How Mr Beerver Invests
So, we talked about debt and conscious spending recently. We talked about reducing expenses and then BAM! Mr Beerver goes out, buys a car and puts his budget out of whack for the sake of a depreciating asset.
He better hope the car gives him more opportunities for work and saves him lots of commuting time so that he at least gains from the intangible benefits of car ownership.
Whether buying a car was a smart move or not, two things have changed in Mr Beerver’s life:
1. Come beerless hell or high water, he has a new monthly payment to hand over to the bank.
2. His budget’s so tight that ANY change in circumstance will see him bankrupt in less than 6 months.
The first item is pretty much a fact of life for most American Graduates who are typically $35,200 in debt and so probably have about $408 in monthly payments. A steady salary of over $45,000/year would be required to safely repay this amount of debt.
And that bring us to the second point: When debt is stretched to the very limits of a budget as Mr Beerver’s done with his car purchase, it puts you at increased risk for when life happens. What if you lose your job? What if you get in a car accident? What if you get sick? What if your home gets burglarized? Etc etc.
With Mr Beerver’s budget wound so tightly, any of these would be a major disaster and would destroy overnight all of the work he’s put into his investments for over a year now. That’s some risk!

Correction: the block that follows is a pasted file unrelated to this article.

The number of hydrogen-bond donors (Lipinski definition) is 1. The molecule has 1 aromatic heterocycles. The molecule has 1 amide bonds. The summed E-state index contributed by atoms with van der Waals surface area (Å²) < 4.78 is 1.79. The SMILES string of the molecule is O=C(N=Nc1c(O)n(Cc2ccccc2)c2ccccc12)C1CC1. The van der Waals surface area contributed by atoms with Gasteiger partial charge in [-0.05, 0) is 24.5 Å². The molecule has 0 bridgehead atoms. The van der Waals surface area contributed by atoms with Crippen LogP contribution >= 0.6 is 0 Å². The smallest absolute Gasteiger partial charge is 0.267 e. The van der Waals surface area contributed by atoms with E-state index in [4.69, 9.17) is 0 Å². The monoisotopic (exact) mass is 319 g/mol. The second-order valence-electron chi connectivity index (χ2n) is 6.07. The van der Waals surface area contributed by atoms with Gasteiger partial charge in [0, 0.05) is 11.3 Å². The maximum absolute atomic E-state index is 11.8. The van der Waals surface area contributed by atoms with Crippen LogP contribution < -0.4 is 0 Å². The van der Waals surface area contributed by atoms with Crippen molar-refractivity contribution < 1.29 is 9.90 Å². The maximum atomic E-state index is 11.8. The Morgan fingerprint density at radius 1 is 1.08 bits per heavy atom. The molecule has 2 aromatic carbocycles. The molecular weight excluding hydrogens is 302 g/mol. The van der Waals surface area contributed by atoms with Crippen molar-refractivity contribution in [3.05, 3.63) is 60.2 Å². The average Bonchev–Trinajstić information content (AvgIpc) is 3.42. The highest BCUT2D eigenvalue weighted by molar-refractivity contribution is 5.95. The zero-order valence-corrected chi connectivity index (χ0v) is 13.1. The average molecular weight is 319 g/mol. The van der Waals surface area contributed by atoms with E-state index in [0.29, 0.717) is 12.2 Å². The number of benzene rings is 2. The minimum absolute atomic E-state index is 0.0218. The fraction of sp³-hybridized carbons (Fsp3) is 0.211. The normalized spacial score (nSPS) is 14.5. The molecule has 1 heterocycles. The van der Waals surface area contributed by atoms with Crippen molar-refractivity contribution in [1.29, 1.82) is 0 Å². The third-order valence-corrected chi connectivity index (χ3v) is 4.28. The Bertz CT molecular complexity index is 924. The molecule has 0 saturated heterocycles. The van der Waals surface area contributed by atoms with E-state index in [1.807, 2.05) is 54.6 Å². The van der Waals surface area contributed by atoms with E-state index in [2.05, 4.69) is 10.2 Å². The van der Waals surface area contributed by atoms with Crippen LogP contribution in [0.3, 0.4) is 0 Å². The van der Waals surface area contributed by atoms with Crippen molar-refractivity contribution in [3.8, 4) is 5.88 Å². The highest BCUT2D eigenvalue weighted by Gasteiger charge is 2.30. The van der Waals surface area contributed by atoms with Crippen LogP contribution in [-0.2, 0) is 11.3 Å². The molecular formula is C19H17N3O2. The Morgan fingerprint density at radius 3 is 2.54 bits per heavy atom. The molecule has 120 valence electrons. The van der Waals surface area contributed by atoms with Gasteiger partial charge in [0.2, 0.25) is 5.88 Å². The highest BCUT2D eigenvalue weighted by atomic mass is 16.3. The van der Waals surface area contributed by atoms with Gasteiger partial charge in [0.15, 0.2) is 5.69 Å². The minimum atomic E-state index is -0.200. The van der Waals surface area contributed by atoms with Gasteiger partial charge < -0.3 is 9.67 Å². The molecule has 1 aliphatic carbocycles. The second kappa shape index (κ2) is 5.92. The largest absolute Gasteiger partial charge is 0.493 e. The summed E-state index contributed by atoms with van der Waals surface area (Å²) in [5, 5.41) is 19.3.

After spending hours upon hours searching the internet for something that comes close to a visual representation of Mr Beerver’s budget balancing act, I think I finally found it. THIS, THIS is the kind of feat Mr Beerver must now achieve with his budget to safely navigate his new set of liabilities!
Since he’s taken on so much risk here, he’d better make sure his portfolio management is steady and rock solid! Here’s how Mr Beerver manages that part of his finances.
As I mentioned earlier, every month he puts 100$ into his retirement portfolio. Funds are currently spread out as follows:
The red lines here represent assets that have too much money. The green lines are assets that are just right and the blue lines are assets that don’t have enough money in them.
The colours change automatically based on the weightings of the portfolio holdings and help simplify investment decisions. In this table, colours change if the “Money to Target” column is off by more than 10% of the total portfolio value.
The REITS row for example is in blue because Mr Beerver needs to put in $400 to this asset to be balanced. The $400 required here is more than the $250 cut-off line so the colour is blue to reflect the underweighting of this asset.
As you see, individual stocks are in red so even if Mr Beerver found the perfect stock to invest in today, he wouldn’t put new money there as he’s already got too many stocks. If he gets new money, he’ll most likely put it into a REIT to help rebalance his holdings and so automatically lower his risk.
Automation like this helps to reduce human error brought on by getting emotional about stocks. That’s a problem pretty much EVERYONE has and is one reason why the average person buys high and sells low.